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Description: Sharp's GP2Y1010AU0F is an optical air quality sensor, designed to sense dust particles. An infrared emitting diode and a phototransistor are diagonally arranged into this device, to allow it to detect the reflected light of dust in air. It is especially effective in detecting very fine particles like cigarette smoke, and is commonly used in air purifier systems.

The sensor has a very low current consumption (20mA max, 11mA typical), and can be powered with up to 7VDC. The output of the sensor is an analog voltage proportional to the measured dust density, with a sensitivity of 0.5V/0.1mg/m3.

To interface with the sensor you need to connect to its 6-pin, 1.5mm pitch connector; we do have a mating connector for this.

Dimensions: 1.81 x 1.18 x 0.69" (46.0 × 30.0 × 17.6 mm)

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Comments 26 comments

  • I was interested in what the $12 Sharp sensor could do. I hooked it up to an Arduino Ethernet to post the data to Pachube Feed 55892. I compared it to a Dylos DC1100 Pro laser particle counter which I also connected to Pachube Feed 55522. Using data taken at the same time, I was able to “calibrate” it to read out in particles per 0.01 cubic feet. I was nicely surprised how well the two sensors agreed. I started putting documentation at: http://www.howmuchsnow.com/arduino/airquality/

    • On your website, you have a nice cable harness for the sensor. Did you build that, or did you buy that somewhere?

      EDIT. Never mind, I see the link on your site now.

      Here is the link if anyone is interested:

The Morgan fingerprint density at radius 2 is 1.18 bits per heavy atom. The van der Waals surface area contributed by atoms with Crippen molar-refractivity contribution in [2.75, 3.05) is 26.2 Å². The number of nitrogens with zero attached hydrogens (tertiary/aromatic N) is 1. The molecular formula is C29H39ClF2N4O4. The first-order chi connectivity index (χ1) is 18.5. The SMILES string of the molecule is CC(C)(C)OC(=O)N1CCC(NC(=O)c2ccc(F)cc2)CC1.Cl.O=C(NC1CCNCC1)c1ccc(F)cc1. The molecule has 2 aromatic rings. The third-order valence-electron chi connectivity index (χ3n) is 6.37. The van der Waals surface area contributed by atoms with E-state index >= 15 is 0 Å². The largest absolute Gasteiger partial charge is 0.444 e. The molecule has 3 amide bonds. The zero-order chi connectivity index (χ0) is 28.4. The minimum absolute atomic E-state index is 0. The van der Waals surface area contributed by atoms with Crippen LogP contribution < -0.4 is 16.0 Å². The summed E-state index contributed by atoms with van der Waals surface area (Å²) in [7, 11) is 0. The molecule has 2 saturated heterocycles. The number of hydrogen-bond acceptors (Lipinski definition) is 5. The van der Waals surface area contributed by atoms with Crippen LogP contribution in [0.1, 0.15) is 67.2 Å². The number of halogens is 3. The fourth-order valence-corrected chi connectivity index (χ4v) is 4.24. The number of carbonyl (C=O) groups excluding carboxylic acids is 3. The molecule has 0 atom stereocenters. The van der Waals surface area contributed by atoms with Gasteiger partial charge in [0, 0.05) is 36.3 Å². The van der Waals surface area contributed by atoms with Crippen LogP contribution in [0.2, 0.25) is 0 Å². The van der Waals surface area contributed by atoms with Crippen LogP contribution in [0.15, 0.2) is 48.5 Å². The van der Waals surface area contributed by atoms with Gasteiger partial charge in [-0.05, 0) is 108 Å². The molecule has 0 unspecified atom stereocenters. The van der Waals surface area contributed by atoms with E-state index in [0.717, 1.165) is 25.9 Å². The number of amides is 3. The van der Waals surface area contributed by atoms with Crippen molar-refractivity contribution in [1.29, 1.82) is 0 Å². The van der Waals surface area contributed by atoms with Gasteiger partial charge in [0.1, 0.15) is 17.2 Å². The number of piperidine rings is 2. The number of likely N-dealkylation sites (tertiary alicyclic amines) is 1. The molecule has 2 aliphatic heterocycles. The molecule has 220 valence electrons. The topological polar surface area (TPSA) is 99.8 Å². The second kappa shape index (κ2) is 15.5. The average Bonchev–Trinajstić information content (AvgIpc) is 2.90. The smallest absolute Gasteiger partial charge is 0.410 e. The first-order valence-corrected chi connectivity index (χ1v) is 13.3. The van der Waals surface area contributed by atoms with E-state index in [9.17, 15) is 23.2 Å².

http://www.digikey.com/catalog/en/partgroup/single-ended-socket-cable-assemblies/10343

  • we used it in our “conscious clothing” project (see video: http://www.youtube.com/watch?v=XPvyIXdkc4g), we calibrated it with a $5100 Thermo Scientific 1500, and within it’s range of sensitivity found it to correlate remarkably well. we’ve yet to do serious “in the oven” controlled experiments but hopefully will be doing so soon. it reacts much quicker than the 1500, but that is because the 1500 has a vortex filter so you can select the particle size. it makes false readings when jolted, but with an accelerometer we can filter that out.

  • Does anyone else feel this belongs in either the ‘weather’ or ‘light / imaging’ category? How is this relevant to biometrics?

    • I apologize for the extremely late response on this, but for anyone else curious, I’m guessing the thought process for listing this in biometrics was for customers looking to build air purification systems for asthma or allergy sufferers, or for a breath analyzer.

  • Very much a newbie here. I have this sensor and just ordered the corresponding cable. I also have an Arduino Uno my friend lent to me. Will this work? Or does it have to be ethernet? If it works this way I’d like to try it before connecting it to the internet and just connect directly to the laptop.

    Seems to be all the same people working with this on all of the sites I have come across. Let’s keep improving this stuff together.

  • Would this work inside of a vacuum cleaner, to detect when it sucks up dust? A reply would be very welcome, thanks!